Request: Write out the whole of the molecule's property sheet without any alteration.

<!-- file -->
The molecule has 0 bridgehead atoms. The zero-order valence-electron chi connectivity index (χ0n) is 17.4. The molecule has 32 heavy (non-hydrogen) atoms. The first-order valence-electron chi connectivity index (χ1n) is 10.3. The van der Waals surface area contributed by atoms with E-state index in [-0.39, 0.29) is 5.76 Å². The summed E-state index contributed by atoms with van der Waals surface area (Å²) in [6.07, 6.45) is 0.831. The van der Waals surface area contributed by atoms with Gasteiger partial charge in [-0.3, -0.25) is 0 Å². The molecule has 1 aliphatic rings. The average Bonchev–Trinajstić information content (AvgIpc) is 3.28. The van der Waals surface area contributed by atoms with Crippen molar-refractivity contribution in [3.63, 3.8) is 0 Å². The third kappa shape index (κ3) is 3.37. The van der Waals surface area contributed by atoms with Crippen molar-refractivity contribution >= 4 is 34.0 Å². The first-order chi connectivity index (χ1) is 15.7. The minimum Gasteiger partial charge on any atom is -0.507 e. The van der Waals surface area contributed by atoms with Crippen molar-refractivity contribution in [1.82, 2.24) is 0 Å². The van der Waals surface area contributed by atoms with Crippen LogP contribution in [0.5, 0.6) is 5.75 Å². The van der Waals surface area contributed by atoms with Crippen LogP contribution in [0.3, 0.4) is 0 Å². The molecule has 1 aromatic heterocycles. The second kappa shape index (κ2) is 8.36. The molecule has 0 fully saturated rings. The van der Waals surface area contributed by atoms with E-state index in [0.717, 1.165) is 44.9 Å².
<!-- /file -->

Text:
The molecule has 0 bridgehead atoms. The zero-order valence-electron chi connectivity index (χ0n) is 17.4. The molecule has 32 heavy (non-hydrogen) atoms. The first-order valence-electron chi connectivity index (χ1n) is 10.3. The van der Waals surface area contributed by atoms with E-state index in [-0.39, 0.29) is 5.76 Å². The summed E-state index contributed by atoms with van der Waals surface area (Å²) in [6.07, 6.45) is 0.831. The van der Waals surface area contributed by atoms with Gasteiger partial charge in [-0.3, -0.25) is 0 Å². The molecule has 1 aliphatic rings. The average Bonchev–Trinajstić information content (AvgIpc) is 3.28. The van der Waals surface area contributed by atoms with Crippen molar-refractivity contribution in [3.63, 3.8) is 0 Å². The third kappa shape index (κ3) is 3.37. The van der Waals surface area contributed by atoms with Crippen molar-refractivity contribution >= 4 is 34.0 Å². The first-order chi connectivity index (χ1) is 15.7. The minimum Gasteiger partial charge on any atom is -0.507 e. The van der Waals surface area contributed by atoms with Crippen molar-refractivity contribution in [1.82, 2.24) is 0 Å². The van der Waals surface area contributed by atoms with Crippen LogP contribution in [0.5, 0.6) is 5.75 Å². The van der Waals surface area contributed by atoms with Crippen LogP contribution in [0.3, 0.4) is 0 Å². The molecule has 1 aromatic heterocycles. The second kappa shape index (κ2) is 8.36. The molecule has 0 fully saturated rings. The van der Waals surface area contributed by atoms with E-state index in [0.717, 1.165) is 44.9 Å².